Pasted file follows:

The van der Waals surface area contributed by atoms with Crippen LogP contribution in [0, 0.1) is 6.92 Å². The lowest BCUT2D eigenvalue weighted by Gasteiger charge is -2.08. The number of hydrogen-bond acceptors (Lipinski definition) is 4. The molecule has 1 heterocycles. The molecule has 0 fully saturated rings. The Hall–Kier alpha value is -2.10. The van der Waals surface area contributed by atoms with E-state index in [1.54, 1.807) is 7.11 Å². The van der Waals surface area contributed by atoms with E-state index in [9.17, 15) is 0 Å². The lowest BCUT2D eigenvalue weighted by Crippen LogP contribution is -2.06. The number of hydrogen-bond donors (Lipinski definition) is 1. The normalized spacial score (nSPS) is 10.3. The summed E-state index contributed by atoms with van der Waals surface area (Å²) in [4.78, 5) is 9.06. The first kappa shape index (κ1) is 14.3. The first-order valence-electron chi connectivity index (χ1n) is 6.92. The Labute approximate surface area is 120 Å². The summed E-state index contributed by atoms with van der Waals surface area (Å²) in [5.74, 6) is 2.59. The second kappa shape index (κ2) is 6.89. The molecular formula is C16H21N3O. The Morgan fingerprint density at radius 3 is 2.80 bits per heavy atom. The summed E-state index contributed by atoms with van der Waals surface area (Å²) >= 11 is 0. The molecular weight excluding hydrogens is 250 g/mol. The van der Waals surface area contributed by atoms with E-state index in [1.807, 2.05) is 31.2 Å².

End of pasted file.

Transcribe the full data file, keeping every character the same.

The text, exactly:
The van der Waals surface area contributed by atoms with Crippen LogP contribution in [0, 0.1) is 6.92 Å². The lowest BCUT2D eigenvalue weighted by Gasteiger charge is -2.08. The number of hydrogen-bond acceptors (Lipinski definition) is 4. The molecule has 1 heterocycles. The molecule has 0 fully saturated rings. The Hall–Kier alpha value is -2.10. The van der Waals surface area contributed by atoms with E-state index in [1.54, 1.807) is 7.11 Å². The van der Waals surface area contributed by atoms with E-state index in [9.17, 15) is 0 Å². The lowest BCUT2D eigenvalue weighted by Crippen LogP contribution is -2.06. The number of hydrogen-bond donors (Lipinski definition) is 1. The normalized spacial score (nSPS) is 10.3. The summed E-state index contributed by atoms with van der Waals surface area (Å²) in [4.78, 5) is 9.06. The first kappa shape index (κ1) is 14.3. The first-order valence-electron chi connectivity index (χ1n) is 6.92. The Labute approximate surface area is 120 Å². The summed E-state index contributed by atoms with van der Waals surface area (Å²) in [5.74, 6) is 2.59. The second kappa shape index (κ2) is 6.89. The molecular formula is C16H21N3O. The Morgan fingerprint density at radius 3 is 2.80 bits per heavy atom. The summed E-state index contributed by atoms with van der Waals surface area (Å²) >= 11 is 0. The molecular weight excluding hydrogens is 250 g/mol. The van der Waals surface area contributed by atoms with E-state index in [1.807, 2.05) is 31.2 Å².